No, RSA is not broken


Remember all the news swirling around Twitter and the blogosphere (yes, I’m bringing the term back) about RSA being broken? Bruce Schneier:

I have been seeing this paper by cryptographer Peter Schnorr making the rounds: “Fast Factoring Integers by SVP Algorithms.” It describes a new factoring method, and its abstract ends with the provocative sentence: “This destroys the RSA cryptosystem.”

It does not. At best, it’s an improvement in factoring — and I’m not sure it’s even that. The paper is a preprint: it hasn’t been peer reviewed. Be careful taking its claims at face value.

I still encourage people to generate and use the unfortunately-named ed25519 keys in lieu of RSA given they’re smaller and faster. But I’m more than a little relieved to hear this, and not just because I wrote an implementation of RSA in Perl for a second-year university assignment when everyone else was using Python and Java.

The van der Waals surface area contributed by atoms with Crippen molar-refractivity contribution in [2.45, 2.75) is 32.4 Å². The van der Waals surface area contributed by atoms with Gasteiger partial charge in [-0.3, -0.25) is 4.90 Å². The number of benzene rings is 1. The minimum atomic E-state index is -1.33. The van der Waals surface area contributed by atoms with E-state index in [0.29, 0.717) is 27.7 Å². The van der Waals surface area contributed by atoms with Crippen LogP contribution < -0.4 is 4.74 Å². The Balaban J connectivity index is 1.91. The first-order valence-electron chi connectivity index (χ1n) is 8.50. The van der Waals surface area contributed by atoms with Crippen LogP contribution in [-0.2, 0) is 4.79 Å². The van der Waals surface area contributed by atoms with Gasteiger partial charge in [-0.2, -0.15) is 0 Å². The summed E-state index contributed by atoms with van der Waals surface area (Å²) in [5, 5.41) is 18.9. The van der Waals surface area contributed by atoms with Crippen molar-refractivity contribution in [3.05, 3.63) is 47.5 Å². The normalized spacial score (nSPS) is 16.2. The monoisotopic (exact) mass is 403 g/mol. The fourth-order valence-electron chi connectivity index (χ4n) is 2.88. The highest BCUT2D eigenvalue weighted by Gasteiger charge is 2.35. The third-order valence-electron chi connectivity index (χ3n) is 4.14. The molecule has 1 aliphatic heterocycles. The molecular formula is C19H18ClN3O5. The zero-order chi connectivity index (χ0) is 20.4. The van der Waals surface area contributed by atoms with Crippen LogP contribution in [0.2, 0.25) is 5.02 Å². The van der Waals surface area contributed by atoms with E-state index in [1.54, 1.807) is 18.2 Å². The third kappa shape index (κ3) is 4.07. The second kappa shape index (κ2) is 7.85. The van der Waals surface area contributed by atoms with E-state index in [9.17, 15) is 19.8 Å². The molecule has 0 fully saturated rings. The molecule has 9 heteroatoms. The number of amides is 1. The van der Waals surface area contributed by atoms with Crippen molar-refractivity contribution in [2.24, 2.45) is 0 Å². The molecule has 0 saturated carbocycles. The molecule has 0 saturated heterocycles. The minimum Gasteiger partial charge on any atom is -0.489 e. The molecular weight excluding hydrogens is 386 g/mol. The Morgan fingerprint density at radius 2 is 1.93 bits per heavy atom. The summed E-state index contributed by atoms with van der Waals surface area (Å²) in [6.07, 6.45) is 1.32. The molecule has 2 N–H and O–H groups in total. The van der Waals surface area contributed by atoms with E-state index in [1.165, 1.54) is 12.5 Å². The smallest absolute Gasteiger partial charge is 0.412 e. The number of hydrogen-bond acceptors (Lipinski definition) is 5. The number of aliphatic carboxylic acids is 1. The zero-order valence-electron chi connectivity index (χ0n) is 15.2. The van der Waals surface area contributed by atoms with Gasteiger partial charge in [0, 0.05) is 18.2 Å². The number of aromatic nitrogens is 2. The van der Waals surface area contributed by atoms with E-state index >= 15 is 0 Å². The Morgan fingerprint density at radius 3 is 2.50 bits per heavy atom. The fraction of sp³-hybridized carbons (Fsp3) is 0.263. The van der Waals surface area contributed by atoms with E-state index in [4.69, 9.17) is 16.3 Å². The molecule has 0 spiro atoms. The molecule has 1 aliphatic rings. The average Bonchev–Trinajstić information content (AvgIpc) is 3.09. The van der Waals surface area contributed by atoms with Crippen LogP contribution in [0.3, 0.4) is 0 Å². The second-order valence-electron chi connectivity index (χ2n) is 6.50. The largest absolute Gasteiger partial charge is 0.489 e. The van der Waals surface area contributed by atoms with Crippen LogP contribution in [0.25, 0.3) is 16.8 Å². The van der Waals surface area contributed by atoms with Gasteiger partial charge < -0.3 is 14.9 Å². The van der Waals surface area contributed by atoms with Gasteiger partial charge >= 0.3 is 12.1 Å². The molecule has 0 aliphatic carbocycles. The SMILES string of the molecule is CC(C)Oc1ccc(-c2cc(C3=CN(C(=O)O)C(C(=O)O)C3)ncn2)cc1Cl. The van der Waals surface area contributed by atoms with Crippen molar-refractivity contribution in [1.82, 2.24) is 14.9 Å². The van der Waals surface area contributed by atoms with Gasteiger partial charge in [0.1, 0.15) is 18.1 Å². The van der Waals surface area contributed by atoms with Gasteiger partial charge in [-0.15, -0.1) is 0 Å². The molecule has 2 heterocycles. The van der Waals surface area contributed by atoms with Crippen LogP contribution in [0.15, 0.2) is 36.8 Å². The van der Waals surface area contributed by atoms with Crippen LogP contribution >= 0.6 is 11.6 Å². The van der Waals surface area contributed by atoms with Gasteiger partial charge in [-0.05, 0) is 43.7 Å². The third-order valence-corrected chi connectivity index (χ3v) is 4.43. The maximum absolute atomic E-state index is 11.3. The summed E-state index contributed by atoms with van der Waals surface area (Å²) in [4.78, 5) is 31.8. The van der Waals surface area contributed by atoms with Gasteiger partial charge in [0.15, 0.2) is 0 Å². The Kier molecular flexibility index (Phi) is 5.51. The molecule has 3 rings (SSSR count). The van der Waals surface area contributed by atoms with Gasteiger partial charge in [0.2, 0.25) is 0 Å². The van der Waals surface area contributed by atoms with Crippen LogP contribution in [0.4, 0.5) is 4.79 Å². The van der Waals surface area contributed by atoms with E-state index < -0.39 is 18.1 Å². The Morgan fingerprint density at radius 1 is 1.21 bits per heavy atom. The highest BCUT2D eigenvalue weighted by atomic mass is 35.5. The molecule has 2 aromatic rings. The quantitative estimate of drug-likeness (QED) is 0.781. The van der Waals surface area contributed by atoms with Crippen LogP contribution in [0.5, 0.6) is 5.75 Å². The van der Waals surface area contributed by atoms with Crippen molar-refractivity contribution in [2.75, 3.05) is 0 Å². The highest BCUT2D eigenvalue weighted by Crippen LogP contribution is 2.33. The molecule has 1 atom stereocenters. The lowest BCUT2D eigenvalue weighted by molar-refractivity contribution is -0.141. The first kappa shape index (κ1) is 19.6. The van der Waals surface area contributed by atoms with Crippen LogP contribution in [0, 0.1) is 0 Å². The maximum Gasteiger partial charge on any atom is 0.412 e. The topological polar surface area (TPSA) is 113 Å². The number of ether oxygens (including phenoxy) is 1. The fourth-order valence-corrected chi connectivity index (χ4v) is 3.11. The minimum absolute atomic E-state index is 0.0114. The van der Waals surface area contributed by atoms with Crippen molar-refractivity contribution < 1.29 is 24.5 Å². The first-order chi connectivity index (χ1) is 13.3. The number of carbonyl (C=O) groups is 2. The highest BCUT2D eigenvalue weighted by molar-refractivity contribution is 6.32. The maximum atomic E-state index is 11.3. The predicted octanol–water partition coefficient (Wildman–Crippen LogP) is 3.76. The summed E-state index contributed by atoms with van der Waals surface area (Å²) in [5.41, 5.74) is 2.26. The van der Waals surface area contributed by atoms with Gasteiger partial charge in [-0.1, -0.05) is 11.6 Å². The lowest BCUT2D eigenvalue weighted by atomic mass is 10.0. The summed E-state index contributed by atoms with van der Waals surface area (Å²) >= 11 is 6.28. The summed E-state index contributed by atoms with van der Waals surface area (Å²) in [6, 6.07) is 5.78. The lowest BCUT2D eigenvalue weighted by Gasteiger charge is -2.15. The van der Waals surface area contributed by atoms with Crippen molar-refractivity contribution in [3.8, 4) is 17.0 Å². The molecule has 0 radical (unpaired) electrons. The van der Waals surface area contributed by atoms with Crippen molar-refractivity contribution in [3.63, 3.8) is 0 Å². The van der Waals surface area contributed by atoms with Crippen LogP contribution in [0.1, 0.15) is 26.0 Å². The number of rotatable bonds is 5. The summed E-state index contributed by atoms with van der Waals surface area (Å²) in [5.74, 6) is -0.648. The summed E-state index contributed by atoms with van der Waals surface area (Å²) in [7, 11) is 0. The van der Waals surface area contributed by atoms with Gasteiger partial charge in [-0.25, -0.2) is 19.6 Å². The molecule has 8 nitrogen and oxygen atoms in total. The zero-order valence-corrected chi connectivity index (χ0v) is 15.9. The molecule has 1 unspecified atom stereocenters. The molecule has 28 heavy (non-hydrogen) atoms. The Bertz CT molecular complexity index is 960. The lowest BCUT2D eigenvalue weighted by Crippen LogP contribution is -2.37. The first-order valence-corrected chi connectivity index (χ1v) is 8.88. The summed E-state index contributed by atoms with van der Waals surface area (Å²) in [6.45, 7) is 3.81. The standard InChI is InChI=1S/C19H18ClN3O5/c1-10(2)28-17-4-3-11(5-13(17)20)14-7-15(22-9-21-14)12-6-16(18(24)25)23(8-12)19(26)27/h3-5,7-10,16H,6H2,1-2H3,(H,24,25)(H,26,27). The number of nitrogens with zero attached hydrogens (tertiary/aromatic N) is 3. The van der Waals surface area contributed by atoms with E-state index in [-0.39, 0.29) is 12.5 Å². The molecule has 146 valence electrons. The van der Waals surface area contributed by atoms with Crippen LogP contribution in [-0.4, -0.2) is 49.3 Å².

Edgar Gardner had the best response under the story:

[..] if Schnorr could “destroy RSA”, he would have destroyed one of the RSA Challenge problems to prove it. He did not.

To be clear, is a phrase with three words. It’s an intrinsic good for research demonstrating weakened cryptography to be published publicly, not least because there’s a chance a malicious actor, state-sponsored or otherwise, has done it privately and might already be exploiting it.

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Ruben Schade is a technical writer and IaaS engineer in Sydney, Australia who refers to himself in the third person in bios. Wait, not BIOS… my brain should be EFI by now.

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